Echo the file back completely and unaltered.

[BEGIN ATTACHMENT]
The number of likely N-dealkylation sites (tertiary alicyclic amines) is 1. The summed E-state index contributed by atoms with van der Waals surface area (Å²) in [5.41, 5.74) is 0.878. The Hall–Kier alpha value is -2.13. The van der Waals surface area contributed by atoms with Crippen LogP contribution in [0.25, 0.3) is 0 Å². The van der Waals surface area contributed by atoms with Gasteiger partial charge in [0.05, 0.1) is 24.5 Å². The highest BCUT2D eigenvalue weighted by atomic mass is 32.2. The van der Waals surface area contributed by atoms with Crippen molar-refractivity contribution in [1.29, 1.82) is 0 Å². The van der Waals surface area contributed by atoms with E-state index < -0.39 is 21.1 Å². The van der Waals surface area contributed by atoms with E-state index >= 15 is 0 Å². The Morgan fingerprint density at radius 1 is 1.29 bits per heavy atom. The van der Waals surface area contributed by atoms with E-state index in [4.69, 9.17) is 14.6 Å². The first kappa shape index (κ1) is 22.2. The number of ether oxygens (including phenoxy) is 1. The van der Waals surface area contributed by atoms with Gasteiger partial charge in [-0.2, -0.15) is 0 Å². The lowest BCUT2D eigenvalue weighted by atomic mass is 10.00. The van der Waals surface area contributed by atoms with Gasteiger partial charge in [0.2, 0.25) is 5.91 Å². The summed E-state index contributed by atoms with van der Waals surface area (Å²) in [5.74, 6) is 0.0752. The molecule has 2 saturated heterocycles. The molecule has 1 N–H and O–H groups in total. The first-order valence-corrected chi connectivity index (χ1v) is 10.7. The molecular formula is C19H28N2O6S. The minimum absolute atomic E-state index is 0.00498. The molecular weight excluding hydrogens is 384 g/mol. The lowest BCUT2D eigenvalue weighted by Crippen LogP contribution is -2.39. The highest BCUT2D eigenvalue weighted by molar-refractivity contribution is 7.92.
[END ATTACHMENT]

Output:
The number of likely N-dealkylation sites (tertiary alicyclic amines) is 1. The summed E-state index contributed by atoms with van der Waals surface area (Å²) in [5.41, 5.74) is 0.878. The Hall–Kier alpha value is -2.13. The van der Waals surface area contributed by atoms with Crippen LogP contribution in [0.25, 0.3) is 0 Å². The van der Waals surface area contributed by atoms with Gasteiger partial charge in [0.05, 0.1) is 24.5 Å². The highest BCUT2D eigenvalue weighted by atomic mass is 32.2. The van der Waals surface area contributed by atoms with Crippen molar-refractivity contribution in [1.29, 1.82) is 0 Å². The van der Waals surface area contributed by atoms with E-state index < -0.39 is 21.1 Å². The van der Waals surface area contributed by atoms with E-state index >= 15 is 0 Å². The Morgan fingerprint density at radius 1 is 1.29 bits per heavy atom. The van der Waals surface area contributed by atoms with E-state index in [4.69, 9.17) is 14.6 Å². The first kappa shape index (κ1) is 22.2. The number of ether oxygens (including phenoxy) is 1. The van der Waals surface area contributed by atoms with Gasteiger partial charge in [-0.2, -0.15) is 0 Å². The lowest BCUT2D eigenvalue weighted by atomic mass is 10.00. The van der Waals surface area contributed by atoms with Gasteiger partial charge in [0.2, 0.25) is 5.91 Å². The summed E-state index contributed by atoms with van der Waals surface area (Å²) in [5.74, 6) is 0.0752. The molecule has 2 saturated heterocycles. The molecule has 1 N–H and O–H groups in total. The first-order valence-corrected chi connectivity index (χ1v) is 10.7. The molecular formula is C19H28N2O6S. The minimum absolute atomic E-state index is 0.00498. The molecular weight excluding hydrogens is 384 g/mol. The lowest BCUT2D eigenvalue weighted by Crippen LogP contribution is -2.39. The highest BCUT2D eigenvalue weighted by molar-refractivity contribution is 7.92.